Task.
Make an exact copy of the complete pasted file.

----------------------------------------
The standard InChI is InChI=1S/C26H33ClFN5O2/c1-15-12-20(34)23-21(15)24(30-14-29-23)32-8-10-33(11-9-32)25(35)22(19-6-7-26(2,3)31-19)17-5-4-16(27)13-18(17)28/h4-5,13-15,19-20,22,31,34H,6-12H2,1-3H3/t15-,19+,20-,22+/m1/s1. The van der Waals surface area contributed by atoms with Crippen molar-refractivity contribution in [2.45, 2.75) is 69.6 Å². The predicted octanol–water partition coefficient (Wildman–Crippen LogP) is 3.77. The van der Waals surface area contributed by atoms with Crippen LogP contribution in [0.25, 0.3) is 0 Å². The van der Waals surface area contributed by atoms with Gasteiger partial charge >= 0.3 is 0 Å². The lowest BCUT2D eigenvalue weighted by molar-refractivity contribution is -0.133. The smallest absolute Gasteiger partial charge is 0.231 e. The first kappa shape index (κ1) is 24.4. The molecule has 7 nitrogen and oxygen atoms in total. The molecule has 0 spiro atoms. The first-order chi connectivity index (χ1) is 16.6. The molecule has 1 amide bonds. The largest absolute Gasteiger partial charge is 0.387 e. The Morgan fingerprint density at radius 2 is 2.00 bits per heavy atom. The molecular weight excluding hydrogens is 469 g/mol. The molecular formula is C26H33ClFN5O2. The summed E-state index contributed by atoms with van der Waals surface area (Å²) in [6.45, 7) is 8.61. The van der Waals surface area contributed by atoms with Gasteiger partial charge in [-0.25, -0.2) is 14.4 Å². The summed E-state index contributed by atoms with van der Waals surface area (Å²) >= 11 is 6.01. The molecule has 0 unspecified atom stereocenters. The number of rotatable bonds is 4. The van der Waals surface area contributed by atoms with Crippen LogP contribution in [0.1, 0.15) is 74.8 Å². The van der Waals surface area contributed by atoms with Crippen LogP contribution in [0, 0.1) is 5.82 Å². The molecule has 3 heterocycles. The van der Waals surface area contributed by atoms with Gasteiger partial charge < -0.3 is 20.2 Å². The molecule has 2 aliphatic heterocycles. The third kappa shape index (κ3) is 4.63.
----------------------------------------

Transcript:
The standard InChI is InChI=1S/C26H33ClFN5O2/c1-15-12-20(34)23-21(15)24(30-14-29-23)32-8-10-33(11-9-32)25(35)22(19-6-7-26(2,3)31-19)17-5-4-16(27)13-18(17)28/h4-5,13-15,19-20,22,31,34H,6-12H2,1-3H3/t15-,19+,20-,22+/m1/s1. The van der Waals surface area contributed by atoms with Crippen molar-refractivity contribution in [2.45, 2.75) is 69.6 Å². The predicted octanol–water partition coefficient (Wildman–Crippen LogP) is 3.77. The van der Waals surface area contributed by atoms with Crippen LogP contribution in [0.25, 0.3) is 0 Å². The van der Waals surface area contributed by atoms with Gasteiger partial charge >= 0.3 is 0 Å². The lowest BCUT2D eigenvalue weighted by molar-refractivity contribution is -0.133. The smallest absolute Gasteiger partial charge is 0.231 e. The first kappa shape index (κ1) is 24.4. The molecule has 7 nitrogen and oxygen atoms in total. The molecule has 0 spiro atoms. The first-order chi connectivity index (χ1) is 16.6. The molecule has 1 amide bonds. The largest absolute Gasteiger partial charge is 0.387 e. The Morgan fingerprint density at radius 2 is 2.00 bits per heavy atom. The molecular weight excluding hydrogens is 469 g/mol. The molecular formula is C26H33ClFN5O2. The summed E-state index contributed by atoms with van der Waals surface area (Å²) in [6.45, 7) is 8.61. The van der Waals surface area contributed by atoms with Gasteiger partial charge in [-0.25, -0.2) is 14.4 Å². The summed E-state index contributed by atoms with van der Waals surface area (Å²) >= 11 is 6.01. The molecule has 0 unspecified atom stereocenters. The number of rotatable bonds is 4. The van der Waals surface area contributed by atoms with Crippen LogP contribution in [0.1, 0.15) is 74.8 Å². The van der Waals surface area contributed by atoms with Crippen LogP contribution in [0, 0.1) is 5.82 Å². The molecule has 3 heterocycles. The van der Waals surface area contributed by atoms with Gasteiger partial charge < -0.3 is 20.2 Å². The molecule has 2 aliphatic heterocycles. The third kappa shape index (κ3) is 4.63.